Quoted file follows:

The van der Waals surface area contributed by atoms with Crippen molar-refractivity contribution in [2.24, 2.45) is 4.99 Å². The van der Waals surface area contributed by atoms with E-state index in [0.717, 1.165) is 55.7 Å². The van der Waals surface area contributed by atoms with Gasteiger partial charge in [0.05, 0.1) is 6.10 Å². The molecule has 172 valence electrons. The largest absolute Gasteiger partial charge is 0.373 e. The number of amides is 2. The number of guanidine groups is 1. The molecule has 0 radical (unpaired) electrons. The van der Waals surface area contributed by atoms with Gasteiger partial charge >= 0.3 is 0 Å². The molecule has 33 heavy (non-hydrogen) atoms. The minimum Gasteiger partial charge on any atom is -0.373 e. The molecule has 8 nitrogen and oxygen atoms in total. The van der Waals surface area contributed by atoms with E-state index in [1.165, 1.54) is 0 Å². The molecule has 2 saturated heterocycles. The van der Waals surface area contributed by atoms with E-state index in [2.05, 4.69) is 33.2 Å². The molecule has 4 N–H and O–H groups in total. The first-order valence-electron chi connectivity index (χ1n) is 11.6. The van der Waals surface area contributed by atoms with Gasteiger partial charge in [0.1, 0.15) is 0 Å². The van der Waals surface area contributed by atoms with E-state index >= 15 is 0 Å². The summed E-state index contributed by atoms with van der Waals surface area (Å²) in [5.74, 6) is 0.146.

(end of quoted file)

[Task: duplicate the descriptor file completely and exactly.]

The van der Waals surface area contributed by atoms with Crippen molar-refractivity contribution in [2.24, 2.45) is 4.99 Å². The van der Waals surface area contributed by atoms with E-state index in [0.717, 1.165) is 55.7 Å². The van der Waals surface area contributed by atoms with Gasteiger partial charge in [0.05, 0.1) is 6.10 Å². The molecule has 172 valence electrons. The largest absolute Gasteiger partial charge is 0.373 e. The number of amides is 2. The number of guanidine groups is 1. The molecule has 0 radical (unpaired) electrons. The van der Waals surface area contributed by atoms with Gasteiger partial charge >= 0.3 is 0 Å². The molecule has 33 heavy (non-hydrogen) atoms. The minimum Gasteiger partial charge on any atom is -0.373 e. The molecule has 8 nitrogen and oxygen atoms in total. The van der Waals surface area contributed by atoms with E-state index in [1.165, 1.54) is 0 Å². The molecule has 2 saturated heterocycles. The van der Waals surface area contributed by atoms with E-state index in [2.05, 4.69) is 33.2 Å². The molecule has 4 N–H and O–H groups in total. The first-order valence-electron chi connectivity index (χ1n) is 11.6. The van der Waals surface area contributed by atoms with Gasteiger partial charge in [0.1, 0.15) is 0 Å². The van der Waals surface area contributed by atoms with E-state index >= 15 is 0 Å². The summed E-state index contributed by atoms with van der Waals surface area (Å²) in [5.74, 6) is 0.146.